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In the US case, the ITC is required to make a preliminary ruling on the companies’ petition within 45 days. The Commerce Department will likely issue preliminary duty rulings in early 2016, with final rulings by both agencies due by late 2016.

This is part 2 of a 2-part series on scrap recycling in India, check out part 1 if you missed it yesterday.

The overall Indian recycling rate is about 25%. Compare this to the US – which is a net exporter of scrap with recycling rates of 80 – 90% and Europe, which has recycling rates in excess of 70%.

India’s annual scrap consumption is about 21 million metric tons while its imports are about 7 mmt a year, making it the world’s third-largest importer of scrap. A Frost & Sullivan report claimed India’s metal recycling industry had the potential to grow 11.4% per year until 2020 – but that comes with a big rider. Growth can only happen once the import duty and other free trade hurdles have been removed.

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India, incidentally, is perhaps the only country in the world to impose an import tax on steel scrap. This happened 2 years ago. The Metal Recycling Association of India has been on the forefront of a campaign to get the import tax stricken, with the current political administration even agreeing to look at the demand favorably.

So, while semi-finished products can be imported duty-free into the country, there is a 5% import duty on steel scrap, thus impacting the profitability of recyclers.

But the story on aluminum scrap is the exact opposite. India’s aluminum demand has been growing at an annual rate of about 11%, compared to a global growth of 6%. Part of the growth is fueled by imports including of aluminum scrap, especially from China.

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Indian Commerce Minister Nirmala Sitharaman recently told parliament that the government was considering a request for doubling the duty on aluminum imports to 10%, following representations that imports of aluminum scrap, especially from China, and the metal’s decreasing global prices were adversely impacting the industry in India.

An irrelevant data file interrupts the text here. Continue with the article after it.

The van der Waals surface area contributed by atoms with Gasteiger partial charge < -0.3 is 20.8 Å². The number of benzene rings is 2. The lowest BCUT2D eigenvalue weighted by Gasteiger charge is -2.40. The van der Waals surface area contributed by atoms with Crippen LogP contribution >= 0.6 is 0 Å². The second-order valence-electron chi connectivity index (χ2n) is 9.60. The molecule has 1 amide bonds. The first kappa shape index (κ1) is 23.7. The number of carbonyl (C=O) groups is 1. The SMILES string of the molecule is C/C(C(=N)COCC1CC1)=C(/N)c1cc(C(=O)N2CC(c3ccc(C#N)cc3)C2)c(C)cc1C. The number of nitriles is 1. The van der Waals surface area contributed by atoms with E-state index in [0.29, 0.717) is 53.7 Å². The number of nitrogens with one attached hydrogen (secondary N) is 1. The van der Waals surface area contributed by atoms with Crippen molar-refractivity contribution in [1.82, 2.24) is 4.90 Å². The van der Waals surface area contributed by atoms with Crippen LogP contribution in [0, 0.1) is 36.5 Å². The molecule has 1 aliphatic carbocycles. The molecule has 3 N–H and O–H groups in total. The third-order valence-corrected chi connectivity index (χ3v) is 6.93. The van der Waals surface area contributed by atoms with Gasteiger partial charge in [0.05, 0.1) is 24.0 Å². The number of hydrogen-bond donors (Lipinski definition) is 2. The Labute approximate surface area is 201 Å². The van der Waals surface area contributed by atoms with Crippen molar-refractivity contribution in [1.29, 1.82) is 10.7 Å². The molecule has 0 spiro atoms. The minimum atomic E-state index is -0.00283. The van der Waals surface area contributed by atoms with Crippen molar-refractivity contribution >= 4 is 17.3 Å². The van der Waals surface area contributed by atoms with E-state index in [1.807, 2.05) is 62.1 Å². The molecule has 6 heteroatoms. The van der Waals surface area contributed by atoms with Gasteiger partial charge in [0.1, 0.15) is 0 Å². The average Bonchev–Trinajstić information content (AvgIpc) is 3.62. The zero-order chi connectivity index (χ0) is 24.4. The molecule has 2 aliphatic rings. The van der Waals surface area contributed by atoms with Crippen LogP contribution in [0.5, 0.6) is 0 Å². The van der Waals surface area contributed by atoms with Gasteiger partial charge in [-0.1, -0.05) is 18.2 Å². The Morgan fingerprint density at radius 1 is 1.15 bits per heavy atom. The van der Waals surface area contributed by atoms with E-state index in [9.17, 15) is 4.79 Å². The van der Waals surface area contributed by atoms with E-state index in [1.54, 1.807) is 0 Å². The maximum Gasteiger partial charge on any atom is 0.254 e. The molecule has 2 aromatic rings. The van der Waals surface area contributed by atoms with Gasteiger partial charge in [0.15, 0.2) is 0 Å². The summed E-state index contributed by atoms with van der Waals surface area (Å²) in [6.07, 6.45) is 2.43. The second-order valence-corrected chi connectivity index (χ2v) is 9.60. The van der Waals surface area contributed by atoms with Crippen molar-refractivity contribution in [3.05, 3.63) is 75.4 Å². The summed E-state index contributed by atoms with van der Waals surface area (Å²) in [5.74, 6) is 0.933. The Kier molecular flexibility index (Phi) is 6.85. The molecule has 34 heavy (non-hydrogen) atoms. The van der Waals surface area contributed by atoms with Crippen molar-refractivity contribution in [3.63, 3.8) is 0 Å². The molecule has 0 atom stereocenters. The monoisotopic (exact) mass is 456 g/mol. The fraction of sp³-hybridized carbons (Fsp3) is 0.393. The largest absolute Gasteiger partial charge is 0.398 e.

What India Must Do to Increase Scrap Recycling

Essentially, for the Indian recycling sector to get an impetus and turn into a net earner, analysts including Frost & Sullivan, recommended the Indian Government initiate the following:

  • Removal of  the basic scrap import duty
  • Offer Special Economic Zones, the benefits of which will enable industry status for the metal recycling sector
  • Subsidize lending rates which will add more financial muscle in this sector

The CEO of Volkswagen Group stepped down in the wake of the company’s diesel vehicle emissions scandal and the China Iron and Steel Association vowed to break its own steel export records.

China Vows More Steel Exports

China’s total steel product exports are likely to exceed 100 million metric tons this year, Wang Liqun, the vice-chairman of the China Iron and Steel Association, told reporters on Wednesday.

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Volkswagen CEO Steps Down

Martin Winterkorn, the embattled chief executive of Volkswagen, announced that he will resign following the scandal surrounding doctored emissions reports of its diesel cars.

In a statement issued by the company, Winterkorn said he was “shocked by the events of the past few days.”

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“Above all, I am stunned that misconduct on such a scale was possible in the Volkswagen Group.”

Regulators discovered that VW’s diesel vehicles, in the US, had software on their internal computers designed to defeat proper vehicles emissions tests.

This is part 2 of a blog on a possible ban of “unqualified” Chinese petcoke and how it relates to global aluminum prices. Check out part 1 if you missed it.

Let’s just examine prior history… prior Chinese history….prior Chinese history involving reducing pollution and emissions.

We have to look no further than the rare earths market – one in which China controls a lot more of the global supply than it does aluminum.


Can an “unqualified” Chinese petcoke ban cause the cost of smelting to go up? Is the ban even real?

For several years China implemented controls to help “clean up” the rare earths processing industry.